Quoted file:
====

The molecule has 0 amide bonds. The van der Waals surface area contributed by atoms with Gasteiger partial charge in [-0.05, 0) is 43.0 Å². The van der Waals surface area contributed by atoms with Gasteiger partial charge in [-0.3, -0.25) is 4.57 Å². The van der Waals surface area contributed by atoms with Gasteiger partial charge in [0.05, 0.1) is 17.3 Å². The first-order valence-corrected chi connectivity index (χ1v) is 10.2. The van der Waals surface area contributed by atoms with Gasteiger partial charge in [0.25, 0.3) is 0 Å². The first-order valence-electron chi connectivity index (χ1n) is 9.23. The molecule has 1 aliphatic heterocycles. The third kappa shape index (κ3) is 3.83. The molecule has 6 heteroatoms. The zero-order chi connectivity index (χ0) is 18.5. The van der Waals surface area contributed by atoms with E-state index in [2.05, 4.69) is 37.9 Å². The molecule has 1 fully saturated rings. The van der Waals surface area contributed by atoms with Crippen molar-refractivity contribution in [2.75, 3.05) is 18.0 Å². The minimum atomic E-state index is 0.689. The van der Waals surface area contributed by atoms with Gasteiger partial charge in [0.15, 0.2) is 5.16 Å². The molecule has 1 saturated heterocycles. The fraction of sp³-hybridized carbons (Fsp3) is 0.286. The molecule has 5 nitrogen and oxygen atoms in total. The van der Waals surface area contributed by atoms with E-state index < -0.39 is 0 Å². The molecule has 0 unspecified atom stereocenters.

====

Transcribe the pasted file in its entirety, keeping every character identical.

The molecule has 0 amide bonds. The van der Waals surface area contributed by atoms with Gasteiger partial charge in [-0.05, 0) is 43.0 Å². The van der Waals surface area contributed by atoms with Gasteiger partial charge in [-0.3, -0.25) is 4.57 Å². The van der Waals surface area contributed by atoms with Gasteiger partial charge in [0.05, 0.1) is 17.3 Å². The first-order valence-corrected chi connectivity index (χ1v) is 10.2. The van der Waals surface area contributed by atoms with Gasteiger partial charge in [0.25, 0.3) is 0 Å². The first-order valence-electron chi connectivity index (χ1n) is 9.23. The molecule has 1 aliphatic heterocycles. The third kappa shape index (κ3) is 3.83. The molecule has 6 heteroatoms. The zero-order chi connectivity index (χ0) is 18.5. The van der Waals surface area contributed by atoms with E-state index in [2.05, 4.69) is 37.9 Å². The molecule has 1 fully saturated rings. The van der Waals surface area contributed by atoms with Crippen molar-refractivity contribution in [2.75, 3.05) is 18.0 Å². The minimum atomic E-state index is 0.689. The van der Waals surface area contributed by atoms with Gasteiger partial charge in [0.15, 0.2) is 5.16 Å². The molecule has 1 saturated heterocycles. The fraction of sp³-hybridized carbons (Fsp3) is 0.286. The molecule has 5 nitrogen and oxygen atoms in total. The van der Waals surface area contributed by atoms with E-state index < -0.39 is 0 Å². The molecule has 0 unspecified atom stereocenters.